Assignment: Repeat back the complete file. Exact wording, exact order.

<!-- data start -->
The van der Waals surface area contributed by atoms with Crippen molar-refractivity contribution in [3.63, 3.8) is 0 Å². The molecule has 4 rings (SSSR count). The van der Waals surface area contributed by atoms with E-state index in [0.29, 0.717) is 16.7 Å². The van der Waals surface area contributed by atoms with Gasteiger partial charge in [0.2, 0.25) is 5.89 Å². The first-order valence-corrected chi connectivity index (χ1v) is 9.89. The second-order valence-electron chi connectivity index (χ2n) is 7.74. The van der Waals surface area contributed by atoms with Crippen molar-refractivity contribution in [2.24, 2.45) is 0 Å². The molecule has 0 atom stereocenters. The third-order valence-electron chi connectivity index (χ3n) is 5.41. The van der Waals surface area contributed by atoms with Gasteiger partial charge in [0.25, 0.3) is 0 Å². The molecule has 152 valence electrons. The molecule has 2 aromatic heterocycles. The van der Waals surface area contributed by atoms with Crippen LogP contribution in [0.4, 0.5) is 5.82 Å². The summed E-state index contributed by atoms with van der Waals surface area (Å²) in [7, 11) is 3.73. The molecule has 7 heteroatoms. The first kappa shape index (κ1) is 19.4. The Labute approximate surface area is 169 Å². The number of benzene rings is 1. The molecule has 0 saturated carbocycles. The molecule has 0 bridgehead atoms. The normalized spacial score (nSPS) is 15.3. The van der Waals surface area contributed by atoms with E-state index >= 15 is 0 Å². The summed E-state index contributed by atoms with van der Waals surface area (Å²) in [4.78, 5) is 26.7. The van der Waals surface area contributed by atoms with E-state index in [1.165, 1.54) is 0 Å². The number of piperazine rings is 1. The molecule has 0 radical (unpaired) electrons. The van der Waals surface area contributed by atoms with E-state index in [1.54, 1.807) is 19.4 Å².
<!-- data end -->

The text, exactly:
The van der Waals surface area contributed by atoms with Crippen molar-refractivity contribution in [3.63, 3.8) is 0 Å². The molecule has 4 rings (SSSR count). The van der Waals surface area contributed by atoms with E-state index in [0.29, 0.717) is 16.7 Å². The van der Waals surface area contributed by atoms with Gasteiger partial charge in [0.2, 0.25) is 5.89 Å². The first-order valence-corrected chi connectivity index (χ1v) is 9.89. The second-order valence-electron chi connectivity index (χ2n) is 7.74. The van der Waals surface area contributed by atoms with Crippen molar-refractivity contribution in [2.24, 2.45) is 0 Å². The molecule has 0 atom stereocenters. The third-order valence-electron chi connectivity index (χ3n) is 5.41. The van der Waals surface area contributed by atoms with Gasteiger partial charge in [0.25, 0.3) is 0 Å². The molecule has 152 valence electrons. The molecule has 2 aromatic heterocycles. The van der Waals surface area contributed by atoms with Crippen LogP contribution in [0.4, 0.5) is 5.82 Å². The summed E-state index contributed by atoms with van der Waals surface area (Å²) in [7, 11) is 3.73. The molecule has 7 heteroatoms. The first kappa shape index (κ1) is 19.4. The Labute approximate surface area is 169 Å². The number of benzene rings is 1. The molecule has 0 saturated carbocycles. The molecule has 0 bridgehead atoms. The normalized spacial score (nSPS) is 15.3. The van der Waals surface area contributed by atoms with E-state index >= 15 is 0 Å². The summed E-state index contributed by atoms with van der Waals surface area (Å²) in [4.78, 5) is 26.7. The van der Waals surface area contributed by atoms with E-state index in [1.165, 1.54) is 0 Å². The number of piperazine rings is 1. The molecule has 0 radical (unpaired) electrons. The van der Waals surface area contributed by atoms with E-state index in [1.54, 1.807) is 19.4 Å².